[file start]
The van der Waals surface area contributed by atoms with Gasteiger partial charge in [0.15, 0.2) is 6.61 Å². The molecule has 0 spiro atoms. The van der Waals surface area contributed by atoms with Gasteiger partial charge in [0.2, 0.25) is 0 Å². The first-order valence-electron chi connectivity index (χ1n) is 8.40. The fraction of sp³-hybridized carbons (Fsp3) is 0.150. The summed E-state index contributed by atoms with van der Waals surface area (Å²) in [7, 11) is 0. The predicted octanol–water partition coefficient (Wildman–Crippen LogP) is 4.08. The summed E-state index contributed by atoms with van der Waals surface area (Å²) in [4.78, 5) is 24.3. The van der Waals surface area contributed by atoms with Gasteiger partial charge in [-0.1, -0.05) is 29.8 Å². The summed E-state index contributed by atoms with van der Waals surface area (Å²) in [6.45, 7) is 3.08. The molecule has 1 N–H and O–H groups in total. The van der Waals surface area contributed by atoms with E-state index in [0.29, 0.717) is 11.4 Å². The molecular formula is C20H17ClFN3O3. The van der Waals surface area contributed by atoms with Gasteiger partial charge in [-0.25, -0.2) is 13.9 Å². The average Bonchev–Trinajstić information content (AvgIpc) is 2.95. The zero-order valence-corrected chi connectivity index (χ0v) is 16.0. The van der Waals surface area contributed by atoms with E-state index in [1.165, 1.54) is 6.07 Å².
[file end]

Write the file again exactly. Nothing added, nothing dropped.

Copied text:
The van der Waals surface area contributed by atoms with Gasteiger partial charge in [0.15, 0.2) is 6.61 Å². The molecule has 0 spiro atoms. The van der Waals surface area contributed by atoms with Gasteiger partial charge in [0.2, 0.25) is 0 Å². The first-order valence-electron chi connectivity index (χ1n) is 8.40. The fraction of sp³-hybridized carbons (Fsp3) is 0.150. The summed E-state index contributed by atoms with van der Waals surface area (Å²) in [7, 11) is 0. The predicted octanol–water partition coefficient (Wildman–Crippen LogP) is 4.08. The summed E-state index contributed by atoms with van der Waals surface area (Å²) in [4.78, 5) is 24.3. The van der Waals surface area contributed by atoms with Gasteiger partial charge in [-0.1, -0.05) is 29.8 Å². The summed E-state index contributed by atoms with van der Waals surface area (Å²) in [6.45, 7) is 3.08. The molecule has 1 N–H and O–H groups in total. The van der Waals surface area contributed by atoms with E-state index in [0.29, 0.717) is 11.4 Å². The molecular formula is C20H17ClFN3O3. The van der Waals surface area contributed by atoms with Gasteiger partial charge in [-0.25, -0.2) is 13.9 Å². The average Bonchev–Trinajstić information content (AvgIpc) is 2.95. The zero-order valence-corrected chi connectivity index (χ0v) is 16.0. The van der Waals surface area contributed by atoms with E-state index in [1.165, 1.54) is 6.07 Å².